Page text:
For what it's worth, I also just checked some old links I had bookmarked for various philosophical counseling organizations, and for a few philosophical counselors, and most of them are now dead. Those links were only 2-3 years old, if that gives you any idea of economic viability of the idea. There are a few dozen philosophers who at one point or another launched philosophy-based consulting practices, but a lot of my bookmarks for those are dead too.

While here and there a particularly charismatic individual might be able to pull off a (temporally) successful clinical philosophical practice or consulting firm of some sort, the evidence suggests there's no real market for it.

sc member

I know Sheredos didn't ask for validation, but I'll offer some anyway:

He made the short-list for a job I was on a search committee for. Everyone was impressed with his application and we thought he was a great fit. I fought to get him an interview, but institutional pressures of various sorts prevented that. I wished we could have interviewed him, and not merely in the sense that we can't interview everyone we want to. I think we made a *mistake* not to have interviewed him. I know this is a small consolation. But it's all I have. He was, in my eyes, a professional success.

postdoc

I do suspect that we live in a relatively unreflective time. However, I'm not convinced that philosophical counseling couldn't take off, obviously as a luxury for those who have the time and money to pay for it (which also applies to psychology for a lot of people). No, I had never heard of philosophical counseling. However, philosophers, e.g. Wittgenstein, have characterized philosophy as the struggle to resolve confusions--the purpose of philosophy is to stop doing philosophy. So, I do think our discipline has the foundation for a clinical practice. I'm not sure if there is any market for it. And honestly I think you're probably right that there isn't.

However, perhaps there is if we knew who to market it to. Arguably, half the people getting PhDs in philosophy should instead be seeing a philosophical counselor and getting a degree in something more employable. I know that throughout my life I've struggled with all sorts of philosophical problems, and I think if I hadn't done a PhD, I would have loved to have someone to pay to talk to about them, especially if I could get it covered by health insurance one day! HAHAHAHA! What a world I'm dreaming up!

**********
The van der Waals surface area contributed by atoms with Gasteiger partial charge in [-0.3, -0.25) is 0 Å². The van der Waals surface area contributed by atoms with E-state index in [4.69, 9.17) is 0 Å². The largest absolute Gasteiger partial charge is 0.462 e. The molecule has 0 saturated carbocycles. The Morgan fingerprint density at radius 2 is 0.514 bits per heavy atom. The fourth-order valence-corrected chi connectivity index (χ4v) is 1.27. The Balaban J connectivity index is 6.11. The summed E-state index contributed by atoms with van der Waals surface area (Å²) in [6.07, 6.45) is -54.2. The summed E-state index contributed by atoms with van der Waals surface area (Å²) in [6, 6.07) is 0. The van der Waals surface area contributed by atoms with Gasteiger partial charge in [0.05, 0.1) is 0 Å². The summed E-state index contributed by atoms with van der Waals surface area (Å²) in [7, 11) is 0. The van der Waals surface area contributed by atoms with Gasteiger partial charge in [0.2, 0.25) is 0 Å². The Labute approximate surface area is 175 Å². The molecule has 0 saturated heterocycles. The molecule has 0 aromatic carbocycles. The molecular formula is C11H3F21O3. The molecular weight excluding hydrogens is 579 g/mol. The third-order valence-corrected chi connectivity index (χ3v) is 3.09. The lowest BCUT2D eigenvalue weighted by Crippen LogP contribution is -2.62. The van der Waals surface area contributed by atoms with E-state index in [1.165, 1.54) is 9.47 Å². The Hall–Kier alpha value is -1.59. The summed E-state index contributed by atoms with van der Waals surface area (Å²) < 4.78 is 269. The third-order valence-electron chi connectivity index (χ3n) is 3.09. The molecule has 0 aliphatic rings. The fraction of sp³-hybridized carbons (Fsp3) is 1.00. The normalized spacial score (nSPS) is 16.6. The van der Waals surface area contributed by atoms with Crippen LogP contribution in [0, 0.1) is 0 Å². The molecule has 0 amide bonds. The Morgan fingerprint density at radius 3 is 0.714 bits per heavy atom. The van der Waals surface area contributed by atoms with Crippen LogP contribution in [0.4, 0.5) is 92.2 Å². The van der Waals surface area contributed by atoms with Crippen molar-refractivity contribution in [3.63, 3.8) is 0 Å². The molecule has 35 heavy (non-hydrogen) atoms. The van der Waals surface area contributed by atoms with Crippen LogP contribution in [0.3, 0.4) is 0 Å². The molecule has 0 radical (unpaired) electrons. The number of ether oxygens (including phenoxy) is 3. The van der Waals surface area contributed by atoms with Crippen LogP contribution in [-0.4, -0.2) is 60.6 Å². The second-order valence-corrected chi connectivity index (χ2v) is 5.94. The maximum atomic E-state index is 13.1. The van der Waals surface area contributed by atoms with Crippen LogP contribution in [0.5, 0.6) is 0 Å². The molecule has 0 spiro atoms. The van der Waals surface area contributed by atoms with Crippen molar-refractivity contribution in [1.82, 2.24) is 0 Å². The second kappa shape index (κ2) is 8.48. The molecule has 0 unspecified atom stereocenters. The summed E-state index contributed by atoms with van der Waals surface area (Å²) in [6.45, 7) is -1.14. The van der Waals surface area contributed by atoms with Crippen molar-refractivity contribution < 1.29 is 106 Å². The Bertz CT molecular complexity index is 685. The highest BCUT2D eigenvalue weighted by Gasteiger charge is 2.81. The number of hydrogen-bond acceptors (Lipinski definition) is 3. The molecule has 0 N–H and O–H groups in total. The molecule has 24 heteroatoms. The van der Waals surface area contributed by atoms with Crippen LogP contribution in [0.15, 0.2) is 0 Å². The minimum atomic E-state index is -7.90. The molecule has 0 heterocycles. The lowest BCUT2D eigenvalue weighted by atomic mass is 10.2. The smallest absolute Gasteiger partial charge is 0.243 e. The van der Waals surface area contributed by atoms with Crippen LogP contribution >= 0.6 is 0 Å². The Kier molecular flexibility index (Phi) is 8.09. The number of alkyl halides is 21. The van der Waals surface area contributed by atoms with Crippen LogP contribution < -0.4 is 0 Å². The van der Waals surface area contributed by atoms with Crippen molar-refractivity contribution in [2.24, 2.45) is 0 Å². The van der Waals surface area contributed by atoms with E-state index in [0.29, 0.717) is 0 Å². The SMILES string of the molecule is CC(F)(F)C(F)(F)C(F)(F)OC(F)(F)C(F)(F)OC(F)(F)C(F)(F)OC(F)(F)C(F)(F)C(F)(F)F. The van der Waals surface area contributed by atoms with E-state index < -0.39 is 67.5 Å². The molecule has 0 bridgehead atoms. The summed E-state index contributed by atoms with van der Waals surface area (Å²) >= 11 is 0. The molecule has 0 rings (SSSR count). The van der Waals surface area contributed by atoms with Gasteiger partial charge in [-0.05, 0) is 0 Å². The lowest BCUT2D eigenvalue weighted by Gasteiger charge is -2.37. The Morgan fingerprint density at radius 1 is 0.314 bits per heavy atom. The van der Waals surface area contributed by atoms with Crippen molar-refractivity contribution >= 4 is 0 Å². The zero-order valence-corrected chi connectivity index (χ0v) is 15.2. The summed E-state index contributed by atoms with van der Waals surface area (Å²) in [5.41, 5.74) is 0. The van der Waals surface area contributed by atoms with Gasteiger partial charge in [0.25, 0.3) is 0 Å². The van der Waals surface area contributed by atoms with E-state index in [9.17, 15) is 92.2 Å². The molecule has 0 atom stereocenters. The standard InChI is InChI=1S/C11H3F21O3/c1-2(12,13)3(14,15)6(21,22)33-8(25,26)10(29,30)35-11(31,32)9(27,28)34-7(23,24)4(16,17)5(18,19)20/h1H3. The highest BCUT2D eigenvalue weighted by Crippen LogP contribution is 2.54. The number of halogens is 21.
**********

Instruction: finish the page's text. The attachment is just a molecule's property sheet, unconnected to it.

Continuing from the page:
But just maybe a decent number of the people who today are seeing psychologists have problems that are really philosophical. In fact, this isn't that weird to say. What if I'm depressed for rational reasons; e.g. I've thought about life and reality and come to some pretty negative conclusions. Surely, it's at least possible to be unhappy for philosophical reasons--I mean maybe you've thought about it and come to the conclusion that 'every existent thing is born without reason, prolongs itself out of weakness, and dies by chance.' It would be kind of absurd to think that everyone who is unhappy is unhappy due to a psychological problem, given the absolutely agonizing philosophical quandary that life presents to us rational beings.

Anyway, psychology has become really popular, but I suspect that a lot of people who see psychologists don't really have psychological problems--they have philosophical problems. For example, problems coping with a world without clear meaning or purpose and with the inevitability of death. I think religion plays this philosophical role for a lot of people, but atheists, which are increasingly common (I'm an atheist) don't have that. So, I don't know, but it seems to me that philosophy could play a role in society for atheists similar to the role religion plays for theists. Lots of money in religion! So, if we could pull it off, there'd be tons of jobs for every PhD we could produce. I suspect a lot of people grapple with philosophical problems silently at the moment or try to talk about them with psychologists who can't really talk about philosophy or worse yet they're medicated for them.

Anyway, I'm probably just nuts! I should see a psychologist. :) haha!

An(other) anonymous philosopher

@sc member:
I daresay that the interview (or the job) would have been the relevant validation, not an anonymous comment on a blog. Perennial job-candidates are all very familiar with the form-letters that departments send out: "We're not hiring you, but it looks like your career [sic] is off to a very promising start!" (Those are the nice ones, anyway). This sounds similar.

And I daresay that if your entire search committee was impressed by a candidate but could not manage to interview them due to "institutional pressures", then your institution is officially part of the problem.

And so I daresay that your comments are likely no consolation at all.

The flipside of Sheredos' claims regarding failure is a feeling of *guilt* on the part of the profession --- something that I think Marcus' original post brought out well. Guilt for failing to support and find a place for early career [sic] people that arguably deserved it. In effect you suggest that your committee was not trusted to conduct the interviews without institutional oversight. Does this kind of thing actually happen, or is it one of the things lucky academics tell themselves to avoid a feeling of guilt?